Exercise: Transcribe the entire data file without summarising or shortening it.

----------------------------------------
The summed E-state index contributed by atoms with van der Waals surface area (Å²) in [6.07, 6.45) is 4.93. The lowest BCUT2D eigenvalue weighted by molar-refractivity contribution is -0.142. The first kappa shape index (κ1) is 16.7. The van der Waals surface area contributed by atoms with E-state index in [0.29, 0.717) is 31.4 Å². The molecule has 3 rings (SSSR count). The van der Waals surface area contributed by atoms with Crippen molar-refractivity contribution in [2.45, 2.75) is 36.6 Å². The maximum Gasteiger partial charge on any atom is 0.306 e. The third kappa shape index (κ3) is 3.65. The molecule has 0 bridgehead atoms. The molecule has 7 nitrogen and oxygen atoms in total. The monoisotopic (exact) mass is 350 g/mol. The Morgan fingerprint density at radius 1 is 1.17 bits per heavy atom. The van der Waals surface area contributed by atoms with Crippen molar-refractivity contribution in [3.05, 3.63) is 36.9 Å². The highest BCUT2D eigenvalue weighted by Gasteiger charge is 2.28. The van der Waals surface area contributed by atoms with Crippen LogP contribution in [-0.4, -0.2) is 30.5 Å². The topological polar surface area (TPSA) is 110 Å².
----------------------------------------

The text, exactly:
The summed E-state index contributed by atoms with van der Waals surface area (Å²) in [6.07, 6.45) is 4.93. The lowest BCUT2D eigenvalue weighted by molar-refractivity contribution is -0.142. The first kappa shape index (κ1) is 16.7. The van der Waals surface area contributed by atoms with E-state index in [0.29, 0.717) is 31.4 Å². The molecule has 3 rings (SSSR count). The van der Waals surface area contributed by atoms with Crippen molar-refractivity contribution in [2.45, 2.75) is 36.6 Å². The maximum Gasteiger partial charge on any atom is 0.306 e. The third kappa shape index (κ3) is 3.65. The molecule has 0 bridgehead atoms. The molecule has 7 nitrogen and oxygen atoms in total. The monoisotopic (exact) mass is 350 g/mol. The Morgan fingerprint density at radius 1 is 1.17 bits per heavy atom. The van der Waals surface area contributed by atoms with Crippen molar-refractivity contribution in [3.05, 3.63) is 36.9 Å². The highest BCUT2D eigenvalue weighted by Gasteiger charge is 2.28. The van der Waals surface area contributed by atoms with Crippen LogP contribution in [-0.4, -0.2) is 30.5 Å². The topological polar surface area (TPSA) is 110 Å².